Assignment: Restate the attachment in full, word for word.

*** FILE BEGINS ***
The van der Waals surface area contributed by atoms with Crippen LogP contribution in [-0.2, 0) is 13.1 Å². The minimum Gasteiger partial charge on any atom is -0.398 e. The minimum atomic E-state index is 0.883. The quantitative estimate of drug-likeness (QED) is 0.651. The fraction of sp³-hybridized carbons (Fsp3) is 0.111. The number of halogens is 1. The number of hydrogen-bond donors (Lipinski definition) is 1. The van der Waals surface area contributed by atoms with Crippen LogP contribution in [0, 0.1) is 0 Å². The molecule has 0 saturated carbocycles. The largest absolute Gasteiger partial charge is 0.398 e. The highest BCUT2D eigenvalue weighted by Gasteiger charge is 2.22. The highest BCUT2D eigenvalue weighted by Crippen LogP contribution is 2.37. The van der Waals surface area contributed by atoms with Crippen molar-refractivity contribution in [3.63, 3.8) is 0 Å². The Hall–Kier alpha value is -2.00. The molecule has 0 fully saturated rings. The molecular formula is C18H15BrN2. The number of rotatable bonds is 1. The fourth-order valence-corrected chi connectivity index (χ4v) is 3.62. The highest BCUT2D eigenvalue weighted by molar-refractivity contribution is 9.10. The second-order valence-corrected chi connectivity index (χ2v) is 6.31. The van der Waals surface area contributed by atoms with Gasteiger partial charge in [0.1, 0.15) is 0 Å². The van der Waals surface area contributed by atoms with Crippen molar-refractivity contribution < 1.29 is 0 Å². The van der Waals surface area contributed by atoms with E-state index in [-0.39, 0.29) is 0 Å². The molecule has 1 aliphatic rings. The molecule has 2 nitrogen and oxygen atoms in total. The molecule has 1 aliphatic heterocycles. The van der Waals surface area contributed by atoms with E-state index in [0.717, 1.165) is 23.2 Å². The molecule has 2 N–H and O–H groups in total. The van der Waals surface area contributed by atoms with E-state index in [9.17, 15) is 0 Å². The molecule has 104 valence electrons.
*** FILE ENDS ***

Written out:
The van der Waals surface area contributed by atoms with Crippen LogP contribution in [-0.2, 0) is 13.1 Å². The minimum Gasteiger partial charge on any atom is -0.398 e. The minimum atomic E-state index is 0.883. The quantitative estimate of drug-likeness (QED) is 0.651. The fraction of sp³-hybridized carbons (Fsp3) is 0.111. The number of halogens is 1. The number of hydrogen-bond donors (Lipinski definition) is 1. The van der Waals surface area contributed by atoms with Crippen LogP contribution in [0, 0.1) is 0 Å². The molecule has 0 saturated carbocycles. The largest absolute Gasteiger partial charge is 0.398 e. The highest BCUT2D eigenvalue weighted by Gasteiger charge is 2.22. The highest BCUT2D eigenvalue weighted by Crippen LogP contribution is 2.37. The van der Waals surface area contributed by atoms with Crippen molar-refractivity contribution in [3.63, 3.8) is 0 Å². The Hall–Kier alpha value is -2.00. The molecule has 0 fully saturated rings. The molecular formula is C18H15BrN2. The number of rotatable bonds is 1. The fourth-order valence-corrected chi connectivity index (χ4v) is 3.62. The highest BCUT2D eigenvalue weighted by molar-refractivity contribution is 9.10. The second-order valence-corrected chi connectivity index (χ2v) is 6.31. The van der Waals surface area contributed by atoms with Gasteiger partial charge in [0.1, 0.15) is 0 Å². The van der Waals surface area contributed by atoms with Crippen molar-refractivity contribution < 1.29 is 0 Å². The van der Waals surface area contributed by atoms with E-state index in [-0.39, 0.29) is 0 Å². The molecule has 1 aliphatic rings. The molecule has 2 nitrogen and oxygen atoms in total. The molecule has 1 aliphatic heterocycles. The van der Waals surface area contributed by atoms with E-state index in [0.717, 1.165) is 23.2 Å². The molecule has 2 N–H and O–H groups in total. The van der Waals surface area contributed by atoms with E-state index in [9.17, 15) is 0 Å². The molecule has 104 valence electrons.